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COMPARING ROCK MATRIX CONTAMINANT PROFILES DOWNGRADIENT OF A DNAPL SOURCE AFTER 10 YEARS OF GROUNDWATER DISSOLUTION
Buckley, A., J. Meyer, D. Austin-Blaine, and B. Parker.
Abstracts: NGWA Conference on Fractured Rock and Groundwater, Burlington, VT, 2-3 October 2017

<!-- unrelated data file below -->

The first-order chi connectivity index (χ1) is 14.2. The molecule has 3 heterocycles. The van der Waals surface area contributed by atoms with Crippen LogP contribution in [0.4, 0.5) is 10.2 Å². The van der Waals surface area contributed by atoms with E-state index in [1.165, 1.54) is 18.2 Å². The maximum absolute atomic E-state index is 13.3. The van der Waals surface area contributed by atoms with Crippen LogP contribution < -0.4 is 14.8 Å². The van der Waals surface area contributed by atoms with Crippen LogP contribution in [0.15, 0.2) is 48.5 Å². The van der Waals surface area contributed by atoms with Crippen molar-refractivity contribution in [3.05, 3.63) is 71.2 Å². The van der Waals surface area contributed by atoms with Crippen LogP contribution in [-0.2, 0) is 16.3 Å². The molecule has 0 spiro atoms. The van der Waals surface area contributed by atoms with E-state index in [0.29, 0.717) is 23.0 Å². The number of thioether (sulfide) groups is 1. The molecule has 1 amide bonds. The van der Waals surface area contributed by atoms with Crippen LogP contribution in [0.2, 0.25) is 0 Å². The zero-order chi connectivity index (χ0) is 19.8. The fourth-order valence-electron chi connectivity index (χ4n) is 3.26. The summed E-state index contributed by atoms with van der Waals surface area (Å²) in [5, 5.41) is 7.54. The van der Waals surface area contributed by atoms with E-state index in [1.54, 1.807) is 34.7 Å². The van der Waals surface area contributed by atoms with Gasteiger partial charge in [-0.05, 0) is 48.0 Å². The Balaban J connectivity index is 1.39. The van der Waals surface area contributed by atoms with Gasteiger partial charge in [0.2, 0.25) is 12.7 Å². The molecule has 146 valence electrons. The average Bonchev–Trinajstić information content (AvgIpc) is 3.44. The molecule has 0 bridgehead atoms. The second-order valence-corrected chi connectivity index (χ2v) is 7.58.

Prior to 1970, over 70,000 L of DNAPLs were released into the subsurface at a site in south central Wisconsin. The mixed organic DNAPL migrated through unconsolidated glacial sediments and shallow sedimentary bedrock, eventually accumulating ~56 m bgs in fractured sandstone. A study was conducted to characterize the temporal evolution of contaminant mass in the source zone by comparing two co-located rock core VOC concentration profiles, one collected in 2003 and the other in 2014. The rock core VOC profiles provided depth-discrete and detailed (at least 1 sample/ft of core) quantification of the contaminant mass in the rock matrix. The 2003 core showed relatively uniform rates of mass accumulation with depth for most contaminants, whereas the 2014 core showed highly variable rates of mass accumulation with depth, particularly in the shallow rock units. These results indicated variable attenuation rates for specific depth horizons. Assessment of specific contaminants showed declines in concentration for parent ethanes and ethanes, dichloromethane, and MIBK and increases in concentrations for daughter products (e.g., chloroethane, VC). Core and borehole geophysical logs and hydraulic testing provided site-specific parameters for evaluating the influence of various attenuation processes (e.g., dispersion, diffusion, sorption, abiotic/biotic degradation) on source zone fluxes and longevity. See more on this project in A. Buckley's thesis at http://atrium.lib.uoguelph.ca/xmlui/handle/10214/10464.



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